An athlete.

Bronze. First quarter of the 5th century BCE. Etruscan.
Height 9 cm.

Private collection, Geneva

Origin:
No indication.
Description:
Solid-cast by the lost wax process, carefully burnished and incised in the cold.
Condition: patina anthracite-green on parts where surface still very smooth, but most of it somewhat irregular with patches of cuprite and green cuprous chloride and incrustations of hard earth, particularly over face. Left forearm missing. This statuette was the decorative element, the finial that adorned the top of a candelabrum. The candelabrum would have been composed of a tripod surmounted by a long vertical shaft to which near its upper extremity was affixed a branch-like element terminating in four spikes1 crowned by our statuette on its profiled base.
This hollow spool-shaped element, decorated with a row of pearls on an upper moulding, is centrally pierced through the radius from the outside-in with a round hole almost coming through to the opposite side. This enabled a pin to affix our figure on top of the shaft. A comparison, so close in every detail as to be not only from the same workshop, but by the same hand, is the statuette in the Joslyn Art Museum2. Most unfortunately, its provenance as to find-spot or region is unknown.
Vulci was the greatest and most important Etruscan bronze centre, active for over three hundred years. It was particularly specialized in what must have been the virtual mass-production of highly decorative vessels and utensils: tripods, incense burners, candelabra, cistas supported by beautiful feet, etc. The output and the prestige of this production was such that obviously there were several workshops and, we expect, some in adjacent territories whose style reflected Vulcian influence. Though a great many bronzes can be ascribed with certainty to Vulci (see for instance, cat. no. 57), we are unsure as to a precise attribution for our kouros.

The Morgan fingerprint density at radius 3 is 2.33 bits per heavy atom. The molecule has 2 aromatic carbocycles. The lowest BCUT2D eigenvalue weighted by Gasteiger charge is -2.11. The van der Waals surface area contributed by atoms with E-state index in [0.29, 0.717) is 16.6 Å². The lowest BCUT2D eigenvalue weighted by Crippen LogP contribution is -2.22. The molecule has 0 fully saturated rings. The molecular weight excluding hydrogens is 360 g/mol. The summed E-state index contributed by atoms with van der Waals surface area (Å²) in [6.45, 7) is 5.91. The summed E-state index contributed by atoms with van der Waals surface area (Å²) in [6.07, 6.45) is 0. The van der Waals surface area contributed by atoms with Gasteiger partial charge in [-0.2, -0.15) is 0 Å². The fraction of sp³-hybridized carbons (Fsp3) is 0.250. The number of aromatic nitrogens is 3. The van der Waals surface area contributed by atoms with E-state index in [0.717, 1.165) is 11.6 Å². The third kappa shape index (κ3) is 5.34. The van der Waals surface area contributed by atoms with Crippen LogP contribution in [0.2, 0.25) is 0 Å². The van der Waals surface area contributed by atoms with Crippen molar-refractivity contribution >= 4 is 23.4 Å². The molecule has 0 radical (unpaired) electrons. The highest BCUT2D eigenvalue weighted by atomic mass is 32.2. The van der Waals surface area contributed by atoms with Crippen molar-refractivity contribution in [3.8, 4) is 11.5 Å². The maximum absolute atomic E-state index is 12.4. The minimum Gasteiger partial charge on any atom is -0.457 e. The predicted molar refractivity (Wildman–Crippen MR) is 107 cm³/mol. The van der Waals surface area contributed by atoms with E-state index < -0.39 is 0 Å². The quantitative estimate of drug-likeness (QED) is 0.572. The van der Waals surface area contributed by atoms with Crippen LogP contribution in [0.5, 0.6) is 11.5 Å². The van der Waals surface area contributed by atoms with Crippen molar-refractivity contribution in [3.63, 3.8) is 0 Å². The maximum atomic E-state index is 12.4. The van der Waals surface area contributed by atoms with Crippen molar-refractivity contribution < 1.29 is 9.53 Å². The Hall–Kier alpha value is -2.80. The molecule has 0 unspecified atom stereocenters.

Although his function as a candelabrum finial and the Ionian influence he exudes are in keeping with Vulcian production, not to mention his eyes, facial expression and hairstyle, he is unusually delicate and finely engraved for Vulci. The writer wonders whether he and his brother in the Joslyn Art Museum might not be from a Chiusine workshop. After all, Chiusi was also known for producing utensils and much commerce reaching this centre would have transitted through Vulci.

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1 Each spike jutting out radially at right angle from the next. The central point of the three-part element longer to enable the candle to be affixed on its end. For an illustration of this, we have a wall-painting: Golini tomb II in Orvieto (M. del Chiaro, Re-exhumed Etruscan bronzes, Santa Barbara 1981, p. 23, fig. B).

2 Omaha, Nebraska (USA): M. del Chiaro op. cit. no. 20, pp. 24—5, ill. 20 pp. 46-7. The comparisons given in this catalogue are not really pertinent — they are more of the type than of the specifics that enable attribution to a region.

G. Ortiz
Literature:
Exhibited and Published: Le Sport dans la Grèce Antique. Du Jeu à la Compétition, Palais des Beaux-Arts, Brussels, 23 January — 19 April 1992 (catalogues in French and Flemish); El deporte en la Grecia Antigua. La génesis del olimpismo, Centre Cultural of the Fundació “la Caixa”, Barcelona, 13 May — 9 August 1992 (catalogues in Spanish and Catalan); cat. no. 106 pp. 242-3.
Credits:
© 1993. Photo, text: OLYMPISM IN ANTIQUITY. Olympic Museum Lausanne. Bertelsmann UFA. Industria Gráfica S. A. Barcelona, 1993, p. 81 cat. no. 24.
© Photographer — P. Goetelen (Geneva).
© 1993 — Comité International Olympique.
RUSSIAN

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